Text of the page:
Animal Tracks

Photos of animal tracks in the snow and my attempt at identification, taken from early 2017 to spring.

I haven’t studied tracking much.

My foundation consists of Tom Brown’s Wilderness Survival Field Guide, gifted to me at age 11, and fading lessons from boy scouts. But since I’ve moved to a house with a small plot of wild behind it, the shrub of interest in observation and classification has begun growing again.

When you’re in the woods and trying to take it all in, you’ll often notice the attention that animal tracks demand, especially in the winter. Most woodland creatures are hidden from view. Unless you can tread inaudibly in a forest, they know when a human is nearby and choose not to seek out friendship.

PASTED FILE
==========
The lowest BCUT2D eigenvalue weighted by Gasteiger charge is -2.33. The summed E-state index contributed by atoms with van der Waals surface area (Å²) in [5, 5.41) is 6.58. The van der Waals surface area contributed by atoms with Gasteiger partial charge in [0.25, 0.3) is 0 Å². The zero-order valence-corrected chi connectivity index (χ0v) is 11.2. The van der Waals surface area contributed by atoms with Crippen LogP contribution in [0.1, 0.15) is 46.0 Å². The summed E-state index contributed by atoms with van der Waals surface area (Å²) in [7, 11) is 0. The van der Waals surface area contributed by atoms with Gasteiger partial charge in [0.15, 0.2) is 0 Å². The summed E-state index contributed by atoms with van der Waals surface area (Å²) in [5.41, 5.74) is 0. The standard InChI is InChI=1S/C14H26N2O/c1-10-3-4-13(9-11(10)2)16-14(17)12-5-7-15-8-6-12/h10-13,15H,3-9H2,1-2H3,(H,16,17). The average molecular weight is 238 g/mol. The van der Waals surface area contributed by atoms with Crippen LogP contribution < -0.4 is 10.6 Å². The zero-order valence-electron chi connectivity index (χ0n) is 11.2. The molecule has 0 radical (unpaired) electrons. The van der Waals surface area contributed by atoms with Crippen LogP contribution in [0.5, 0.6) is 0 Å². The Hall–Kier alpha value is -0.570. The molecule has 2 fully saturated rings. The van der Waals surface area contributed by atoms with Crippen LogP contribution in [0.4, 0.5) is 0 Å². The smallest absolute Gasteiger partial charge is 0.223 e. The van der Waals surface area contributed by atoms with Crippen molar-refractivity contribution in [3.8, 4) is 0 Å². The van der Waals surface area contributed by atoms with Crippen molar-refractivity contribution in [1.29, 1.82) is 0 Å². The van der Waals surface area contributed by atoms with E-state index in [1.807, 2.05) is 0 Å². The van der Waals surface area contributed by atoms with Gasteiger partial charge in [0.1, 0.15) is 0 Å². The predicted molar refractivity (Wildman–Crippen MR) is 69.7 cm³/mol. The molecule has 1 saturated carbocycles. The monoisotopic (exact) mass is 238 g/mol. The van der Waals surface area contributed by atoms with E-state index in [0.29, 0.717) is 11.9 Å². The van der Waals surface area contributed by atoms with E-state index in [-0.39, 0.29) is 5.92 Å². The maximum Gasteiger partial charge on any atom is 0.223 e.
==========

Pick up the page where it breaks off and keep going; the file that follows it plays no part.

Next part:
Becoming a forest detective helps to calm my monkey mind and deciding to spend time walking around the woods is the first step. FocusingĀ on a mystery like “who’s feet fit these tracks” make the world slow down even more.


Turtle, with tail dragging in the middle





Humans skiing and walking

Non-humans sharing a human path

Humans traveling homeward

Stalking involves inching your way through the forest, spending more time stopped than moving, all the while being incredibly attentive to and aware of everything around you.”
Paul Rezendes